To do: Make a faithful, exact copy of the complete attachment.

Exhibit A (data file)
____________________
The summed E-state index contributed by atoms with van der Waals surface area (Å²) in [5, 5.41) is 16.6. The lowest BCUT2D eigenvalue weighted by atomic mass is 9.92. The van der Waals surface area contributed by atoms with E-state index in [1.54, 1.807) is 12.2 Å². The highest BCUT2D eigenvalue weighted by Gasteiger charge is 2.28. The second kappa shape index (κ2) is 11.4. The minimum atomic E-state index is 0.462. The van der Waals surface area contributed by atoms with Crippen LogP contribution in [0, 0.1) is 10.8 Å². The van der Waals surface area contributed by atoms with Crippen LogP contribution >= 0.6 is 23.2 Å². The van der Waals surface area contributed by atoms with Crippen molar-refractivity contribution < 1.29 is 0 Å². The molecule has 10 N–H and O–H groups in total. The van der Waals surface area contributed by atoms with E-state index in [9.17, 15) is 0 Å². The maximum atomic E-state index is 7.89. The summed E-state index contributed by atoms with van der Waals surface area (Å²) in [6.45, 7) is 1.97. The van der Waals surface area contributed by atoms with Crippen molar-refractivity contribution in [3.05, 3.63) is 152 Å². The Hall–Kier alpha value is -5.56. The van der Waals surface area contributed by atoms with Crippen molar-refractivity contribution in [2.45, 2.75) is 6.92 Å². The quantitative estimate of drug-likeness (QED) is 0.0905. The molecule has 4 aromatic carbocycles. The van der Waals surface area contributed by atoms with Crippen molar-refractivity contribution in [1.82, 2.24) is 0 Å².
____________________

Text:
The summed E-state index contributed by atoms with van der Waals surface area (Å²) in [5, 5.41) is 16.6. The lowest BCUT2D eigenvalue weighted by atomic mass is 9.92. The van der Waals surface area contributed by atoms with E-state index in [1.54, 1.807) is 12.2 Å². The highest BCUT2D eigenvalue weighted by Gasteiger charge is 2.28. The second kappa shape index (κ2) is 11.4. The minimum atomic E-state index is 0.462. The van der Waals surface area contributed by atoms with Crippen LogP contribution in [0, 0.1) is 10.8 Å². The van der Waals surface area contributed by atoms with Crippen LogP contribution >= 0.6 is 23.2 Å². The van der Waals surface area contributed by atoms with Crippen molar-refractivity contribution < 1.29 is 0 Å². The molecule has 10 N–H and O–H groups in total. The van der Waals surface area contributed by atoms with E-state index in [9.17, 15) is 0 Å². The maximum atomic E-state index is 7.89. The summed E-state index contributed by atoms with van der Waals surface area (Å²) in [6.45, 7) is 1.97. The van der Waals surface area contributed by atoms with Crippen molar-refractivity contribution in [3.05, 3.63) is 152 Å². The Hall–Kier alpha value is -5.56. The van der Waals surface area contributed by atoms with Crippen molar-refractivity contribution in [2.45, 2.75) is 6.92 Å². The quantitative estimate of drug-likeness (QED) is 0.0905. The molecule has 4 aromatic carbocycles. The van der Waals surface area contributed by atoms with Crippen molar-refractivity contribution in [1.82, 2.24) is 0 Å².